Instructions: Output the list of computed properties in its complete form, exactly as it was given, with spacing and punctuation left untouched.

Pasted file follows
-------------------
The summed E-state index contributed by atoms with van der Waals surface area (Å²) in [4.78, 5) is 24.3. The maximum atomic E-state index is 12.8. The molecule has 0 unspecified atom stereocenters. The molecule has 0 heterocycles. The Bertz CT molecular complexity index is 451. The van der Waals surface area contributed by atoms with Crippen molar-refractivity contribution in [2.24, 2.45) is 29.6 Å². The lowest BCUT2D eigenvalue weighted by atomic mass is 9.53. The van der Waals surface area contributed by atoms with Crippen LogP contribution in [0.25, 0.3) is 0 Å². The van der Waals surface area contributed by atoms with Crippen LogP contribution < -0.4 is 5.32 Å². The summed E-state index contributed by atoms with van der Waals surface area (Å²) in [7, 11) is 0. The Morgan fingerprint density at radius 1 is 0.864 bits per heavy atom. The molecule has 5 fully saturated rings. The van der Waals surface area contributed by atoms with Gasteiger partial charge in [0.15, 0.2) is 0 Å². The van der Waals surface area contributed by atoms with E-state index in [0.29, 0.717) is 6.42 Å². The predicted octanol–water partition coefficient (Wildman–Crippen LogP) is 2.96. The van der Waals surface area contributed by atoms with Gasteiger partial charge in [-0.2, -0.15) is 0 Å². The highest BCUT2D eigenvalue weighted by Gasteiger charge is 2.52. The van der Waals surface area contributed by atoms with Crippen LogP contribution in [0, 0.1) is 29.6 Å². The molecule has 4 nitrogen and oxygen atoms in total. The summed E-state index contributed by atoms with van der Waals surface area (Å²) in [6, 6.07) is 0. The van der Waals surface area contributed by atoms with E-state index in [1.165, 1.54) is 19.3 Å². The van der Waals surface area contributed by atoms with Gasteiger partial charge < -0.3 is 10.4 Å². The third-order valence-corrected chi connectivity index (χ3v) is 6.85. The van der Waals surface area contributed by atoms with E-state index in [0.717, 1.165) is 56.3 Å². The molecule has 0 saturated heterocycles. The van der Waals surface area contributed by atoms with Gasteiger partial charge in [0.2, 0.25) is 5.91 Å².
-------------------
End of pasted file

The summed E-state index contributed by atoms with van der Waals surface area (Å²) in [4.78, 5) is 24.3. The maximum atomic E-state index is 12.8. The molecule has 0 unspecified atom stereocenters. The molecule has 0 heterocycles. The Bertz CT molecular complexity index is 451. The van der Waals surface area contributed by atoms with Crippen molar-refractivity contribution in [2.24, 2.45) is 29.6 Å². The lowest BCUT2D eigenvalue weighted by atomic mass is 9.53. The van der Waals surface area contributed by atoms with Crippen LogP contribution in [0.25, 0.3) is 0 Å². The van der Waals surface area contributed by atoms with Crippen LogP contribution < -0.4 is 5.32 Å². The summed E-state index contributed by atoms with van der Waals surface area (Å²) in [7, 11) is 0. The Morgan fingerprint density at radius 1 is 0.864 bits per heavy atom. The molecule has 5 fully saturated rings. The van der Waals surface area contributed by atoms with Gasteiger partial charge in [0.15, 0.2) is 0 Å². The van der Waals surface area contributed by atoms with E-state index in [0.29, 0.717) is 6.42 Å². The predicted octanol–water partition coefficient (Wildman–Crippen LogP) is 2.96. The van der Waals surface area contributed by atoms with Gasteiger partial charge in [-0.2, -0.15) is 0 Å². The highest BCUT2D eigenvalue weighted by Gasteiger charge is 2.52. The van der Waals surface area contributed by atoms with Crippen LogP contribution in [0, 0.1) is 29.6 Å². The molecule has 4 nitrogen and oxygen atoms in total. The summed E-state index contributed by atoms with van der Waals surface area (Å²) in [6, 6.07) is 0. The van der Waals surface area contributed by atoms with E-state index in [1.165, 1.54) is 19.3 Å². The van der Waals surface area contributed by atoms with Gasteiger partial charge < -0.3 is 10.4 Å². The third-order valence-corrected chi connectivity index (χ3v) is 6.85. The van der Waals surface area contributed by atoms with E-state index in [0.717, 1.165) is 56.3 Å². The molecule has 0 saturated heterocycles. The van der Waals surface area contributed by atoms with Gasteiger partial charge in [0.2, 0.25) is 5.91 Å².